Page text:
Other than the incident of a person who overdoses (and apparently was some kind of angel right up until that incident), the media and society don't seem to care much about those with chronic pain. The issue of opioids and who is taking them doesn't seem to matter until someone gives in to their addiction and takes too much.
You won't, however, often see a pain victim overdose on opioids. We can't afford to risk that. If we are at that point of being genuinely suicidal, most will do something far more abrupt and more likely to be successful than taking pills. Pain victims also live in fear that any act of straying from their prescribed regimen might put them at risk for a doctor cutting them off from more medication, making suicide the only option left.
Sadly, depending on how bad the pain is, some chronic pain victims can't reach that euphoric state that makes opioids so tempting for others. Without even considering issues involving tolerance build-up, chronic pain victims first have to relieve their pain before any pleasure can be felt. The amount of medication needed to achieve that would be enough to cause serious problems and slowing respiration.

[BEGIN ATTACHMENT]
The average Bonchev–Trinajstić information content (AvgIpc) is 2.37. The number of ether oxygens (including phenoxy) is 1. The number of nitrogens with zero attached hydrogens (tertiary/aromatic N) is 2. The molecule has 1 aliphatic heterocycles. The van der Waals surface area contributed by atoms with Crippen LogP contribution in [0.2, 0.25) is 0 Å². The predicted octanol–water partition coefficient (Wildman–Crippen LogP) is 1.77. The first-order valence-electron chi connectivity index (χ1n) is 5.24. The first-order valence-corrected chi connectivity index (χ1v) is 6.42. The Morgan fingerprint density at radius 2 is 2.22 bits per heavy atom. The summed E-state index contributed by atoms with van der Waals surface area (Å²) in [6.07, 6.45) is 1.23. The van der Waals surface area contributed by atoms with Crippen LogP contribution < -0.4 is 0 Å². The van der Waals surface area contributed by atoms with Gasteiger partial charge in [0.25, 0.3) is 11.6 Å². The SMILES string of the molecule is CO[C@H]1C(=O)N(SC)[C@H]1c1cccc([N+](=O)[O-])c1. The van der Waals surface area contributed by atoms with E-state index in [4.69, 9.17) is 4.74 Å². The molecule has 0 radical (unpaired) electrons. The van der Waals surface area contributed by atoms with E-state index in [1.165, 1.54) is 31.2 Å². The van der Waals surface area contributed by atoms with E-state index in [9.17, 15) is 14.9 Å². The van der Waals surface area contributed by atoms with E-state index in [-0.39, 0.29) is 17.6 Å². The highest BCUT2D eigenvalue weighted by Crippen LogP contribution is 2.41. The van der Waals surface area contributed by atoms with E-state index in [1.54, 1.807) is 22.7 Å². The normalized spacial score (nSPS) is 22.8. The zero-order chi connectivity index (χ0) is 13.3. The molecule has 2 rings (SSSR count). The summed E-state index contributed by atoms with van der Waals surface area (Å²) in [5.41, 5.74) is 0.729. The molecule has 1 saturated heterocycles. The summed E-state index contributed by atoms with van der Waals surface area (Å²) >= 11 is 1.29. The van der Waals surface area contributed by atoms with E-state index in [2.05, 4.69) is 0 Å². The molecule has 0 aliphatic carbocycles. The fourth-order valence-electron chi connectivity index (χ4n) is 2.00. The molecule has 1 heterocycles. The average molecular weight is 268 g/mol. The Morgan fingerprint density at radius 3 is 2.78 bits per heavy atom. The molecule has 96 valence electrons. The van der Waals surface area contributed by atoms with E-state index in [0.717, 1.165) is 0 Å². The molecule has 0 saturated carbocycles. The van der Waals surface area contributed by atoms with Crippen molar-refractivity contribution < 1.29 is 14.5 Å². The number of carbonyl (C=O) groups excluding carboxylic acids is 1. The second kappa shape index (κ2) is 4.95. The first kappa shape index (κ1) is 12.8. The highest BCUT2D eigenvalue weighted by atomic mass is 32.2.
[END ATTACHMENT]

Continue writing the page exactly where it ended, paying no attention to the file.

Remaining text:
I hope that this series has been informative for you thus far. My next few posts should be more regular now that the school year is ending... not that don't work over the summer months. Even after 20 years, I still spend many days over the summer preparing things and planning lessons for the coming year.
As the blog continues, I will present my thoughts on a real solution for the so-called opioid epidemic. My solution is not complicated and it is a genuine solution. My solution is one that doesn't blame or hurt those already dealing with a legitimate pain disorder and and also one that acts prohibitively against abuse from those seeking to get high leading to the complications of overdose.
Next post "The Real Solution, Part 1: Remove the Temptation," will be published on or about May 28, 2017.